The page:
2. Mark achievements
When you mark an achievement you are effectively rewarding someone for having done something, reinforcing their self-belief and making them feel good about their progress. And as any parent or dog-owner for that matter will tell you, sweets and treats – rewards – work. These do not have to be financial or even tangible rewards, either. Praise is free to give, and public recognition can be powerful.
3. Use challenge and competition
The third thing you must do is target people’s desire for challenge and competition. Setting targets is one easy way to do this, as is creating comparison points with others. Naturally, this is not a motivator for everyone, but for many – if not most – it will be. As a method, creating challenge and competition is almost always combined with both tracking progress and marking achievements. Progress needs to be tracked to show how well someone is doing, and then once they have completed a challenge or competition, their progress is reinforced by marking the achievement.
4. Create social connection
The next step is to create social connection. There are two reasons for this. First, knowing that other people are involved and can see us helps us maintain our focus on what we are trying to achieve. It keeps us true to our objectives. And second, most people like to be connected – they prefer doing things with other people. This is why video games have become increasingly social. They encourage players to share their performance with their social networks and try to connect them to other people who are playing the game and have been struggling to overcome similar game challenges. And you can do the same at work by simply sharing people’s progress.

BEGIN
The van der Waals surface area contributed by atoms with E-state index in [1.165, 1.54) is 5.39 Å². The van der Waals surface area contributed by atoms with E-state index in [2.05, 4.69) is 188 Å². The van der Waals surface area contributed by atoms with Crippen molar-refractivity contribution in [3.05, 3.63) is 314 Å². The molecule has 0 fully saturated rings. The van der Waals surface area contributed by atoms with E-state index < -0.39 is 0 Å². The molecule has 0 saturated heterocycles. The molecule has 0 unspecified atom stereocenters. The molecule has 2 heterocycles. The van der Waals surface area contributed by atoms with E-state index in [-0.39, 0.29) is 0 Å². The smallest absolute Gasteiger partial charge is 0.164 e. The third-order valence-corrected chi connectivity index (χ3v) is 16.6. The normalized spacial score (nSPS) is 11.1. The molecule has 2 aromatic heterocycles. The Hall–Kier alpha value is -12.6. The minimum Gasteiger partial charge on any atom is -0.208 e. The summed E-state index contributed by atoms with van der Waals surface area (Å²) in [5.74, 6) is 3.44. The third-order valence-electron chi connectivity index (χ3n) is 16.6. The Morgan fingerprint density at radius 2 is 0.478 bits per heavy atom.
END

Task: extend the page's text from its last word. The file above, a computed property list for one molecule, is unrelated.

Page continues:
5. Use narrative
This final gamification method is also perhaps the simplest. Most video games these days start with some sort of narrative or story that gives players some context about why they should play the game. Many of them seem to revolve around saving the world, solving a case or even just helping a flock of very angry birds protect their eggs. They work because people like stories and – all things being equal – games with stories tend to be more engaging than those without.
So it can be very powerful to play to people’s inner motivation for meaning by placing a task or activity within a simple narrative. For instance, when discussing changes that people want to make, we always try to place them within a timeline story. We discuss how they have come to want to make this change now, at this point in their careers. We discuss how they have behaved in the past, and how they want to behave in the future. This is all very simple, and you may not even think of it as narrative, but it is placing the behavior change within a bigger story.
How Gamification can help
To many people the very word gamification is off-putting. It just does not sound very business-like or professional. It sounds more about having fun than getting things done. But gamification is not about games. It is about making sure people stay engaged in what they are doing. Most of the techniques it involves are not rocket science. They are simple and should be familiar to you. What gamification does is to package them up and use them as a more powerful whole.
Yes there are a lot of progress bars and point systems in many gamification systems. And you can use these if you want to. But what gamification really does is to remind us about what works in engaging people, and what we as leaders should be doing, day-in, day-out to help motivate and focus our people. And that is why all leaders should care about gamification.